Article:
So Kennedy wisely decided to eliminate absolutely every trace of visual clutter, and to shoot his movie with almost abstract clarity. The "town" at the beginning of the movie, for example, consists of two stark structures, a railroad track and a mountain on the horizon. There is not even a railroad crossing sign. Once out of town, the characters inhabit a landscape of horizons and clean natural lines. Kennedy goes for silhouettes and, as I've mentioned, for the kind of carefully casual arrangements of figures we find in samurai films - the Japanese Western.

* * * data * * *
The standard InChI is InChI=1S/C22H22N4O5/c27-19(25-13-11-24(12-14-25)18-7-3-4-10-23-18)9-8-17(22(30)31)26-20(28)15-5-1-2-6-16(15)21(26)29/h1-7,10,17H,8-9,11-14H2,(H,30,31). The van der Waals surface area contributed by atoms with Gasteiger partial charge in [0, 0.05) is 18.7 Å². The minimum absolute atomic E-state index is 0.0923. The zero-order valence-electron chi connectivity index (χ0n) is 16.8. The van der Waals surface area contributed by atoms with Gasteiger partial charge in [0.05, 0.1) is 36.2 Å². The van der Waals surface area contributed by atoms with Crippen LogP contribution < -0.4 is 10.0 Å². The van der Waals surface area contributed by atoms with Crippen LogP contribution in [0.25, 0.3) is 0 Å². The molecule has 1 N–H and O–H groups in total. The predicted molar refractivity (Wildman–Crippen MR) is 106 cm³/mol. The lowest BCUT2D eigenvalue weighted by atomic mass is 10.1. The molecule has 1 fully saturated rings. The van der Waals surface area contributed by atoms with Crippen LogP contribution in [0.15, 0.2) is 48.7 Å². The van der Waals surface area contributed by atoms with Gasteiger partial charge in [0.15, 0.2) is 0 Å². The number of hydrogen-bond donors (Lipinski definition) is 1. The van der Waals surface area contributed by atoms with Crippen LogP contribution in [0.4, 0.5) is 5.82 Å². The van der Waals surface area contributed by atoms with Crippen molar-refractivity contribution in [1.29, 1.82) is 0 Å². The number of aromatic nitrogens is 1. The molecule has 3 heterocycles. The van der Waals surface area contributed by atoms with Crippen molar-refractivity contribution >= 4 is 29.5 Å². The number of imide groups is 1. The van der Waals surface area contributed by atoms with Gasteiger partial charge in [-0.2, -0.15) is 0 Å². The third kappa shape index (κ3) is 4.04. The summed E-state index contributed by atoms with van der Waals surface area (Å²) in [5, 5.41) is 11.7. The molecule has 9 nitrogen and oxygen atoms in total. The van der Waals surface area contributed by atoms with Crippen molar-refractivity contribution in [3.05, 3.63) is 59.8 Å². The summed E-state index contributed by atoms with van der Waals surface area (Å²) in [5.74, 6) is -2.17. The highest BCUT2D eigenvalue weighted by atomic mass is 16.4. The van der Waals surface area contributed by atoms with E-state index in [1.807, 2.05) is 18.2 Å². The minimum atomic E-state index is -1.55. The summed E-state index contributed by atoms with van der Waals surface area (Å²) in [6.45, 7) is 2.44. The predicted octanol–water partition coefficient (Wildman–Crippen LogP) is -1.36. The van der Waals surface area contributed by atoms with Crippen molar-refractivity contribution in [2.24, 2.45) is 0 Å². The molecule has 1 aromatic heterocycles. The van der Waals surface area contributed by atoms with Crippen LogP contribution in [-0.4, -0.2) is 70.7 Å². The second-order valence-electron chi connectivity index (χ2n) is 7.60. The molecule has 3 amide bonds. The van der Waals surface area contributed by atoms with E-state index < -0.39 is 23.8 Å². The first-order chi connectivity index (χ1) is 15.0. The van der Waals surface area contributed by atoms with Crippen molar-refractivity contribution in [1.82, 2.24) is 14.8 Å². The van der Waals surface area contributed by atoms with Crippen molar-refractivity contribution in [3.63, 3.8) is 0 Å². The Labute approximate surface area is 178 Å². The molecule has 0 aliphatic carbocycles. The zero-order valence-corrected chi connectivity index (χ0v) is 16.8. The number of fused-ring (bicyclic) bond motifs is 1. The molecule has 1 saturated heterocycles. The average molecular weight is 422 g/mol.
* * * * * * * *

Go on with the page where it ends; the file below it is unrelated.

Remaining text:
The result is a movie that isolates the John Wayne mystique and surrounds it with the necessary simplicity and directness. It's too bad that the scale of the plot is a little too small for the scale of the characters, and too bad that Kennedy got in an ironic mood at the end. But he understands John Wayne, all right.

      :agent:
      Regards
      Robbie